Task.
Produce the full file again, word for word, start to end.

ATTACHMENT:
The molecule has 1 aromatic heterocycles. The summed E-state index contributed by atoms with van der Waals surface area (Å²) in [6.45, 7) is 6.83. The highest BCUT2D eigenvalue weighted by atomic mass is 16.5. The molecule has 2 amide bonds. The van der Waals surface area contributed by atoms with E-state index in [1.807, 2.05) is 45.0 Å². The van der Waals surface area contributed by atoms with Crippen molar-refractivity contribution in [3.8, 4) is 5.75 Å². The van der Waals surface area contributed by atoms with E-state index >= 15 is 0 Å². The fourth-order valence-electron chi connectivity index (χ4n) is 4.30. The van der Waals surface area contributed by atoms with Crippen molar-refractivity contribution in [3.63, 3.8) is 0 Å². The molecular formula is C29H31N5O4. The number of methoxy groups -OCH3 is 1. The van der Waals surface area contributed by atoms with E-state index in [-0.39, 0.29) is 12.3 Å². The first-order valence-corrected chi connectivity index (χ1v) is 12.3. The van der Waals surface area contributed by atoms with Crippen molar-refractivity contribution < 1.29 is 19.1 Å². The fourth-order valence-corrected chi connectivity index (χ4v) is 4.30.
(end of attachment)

The molecule has 1 aromatic heterocycles. The summed E-state index contributed by atoms with van der Waals surface area (Å²) in [6.45, 7) is 6.83. The highest BCUT2D eigenvalue weighted by atomic mass is 16.5. The molecule has 2 amide bonds. The van der Waals surface area contributed by atoms with E-state index in [1.807, 2.05) is 45.0 Å². The van der Waals surface area contributed by atoms with Crippen molar-refractivity contribution in [3.8, 4) is 5.75 Å². The van der Waals surface area contributed by atoms with E-state index >= 15 is 0 Å². The fourth-order valence-electron chi connectivity index (χ4n) is 4.30. The van der Waals surface area contributed by atoms with Crippen molar-refractivity contribution in [3.63, 3.8) is 0 Å². The molecular formula is C29H31N5O4. The number of methoxy groups -OCH3 is 1. The van der Waals surface area contributed by atoms with E-state index in [-0.39, 0.29) is 12.3 Å². The first-order valence-corrected chi connectivity index (χ1v) is 12.3. The van der Waals surface area contributed by atoms with Crippen molar-refractivity contribution < 1.29 is 19.1 Å². The fourth-order valence-corrected chi connectivity index (χ4v) is 4.30.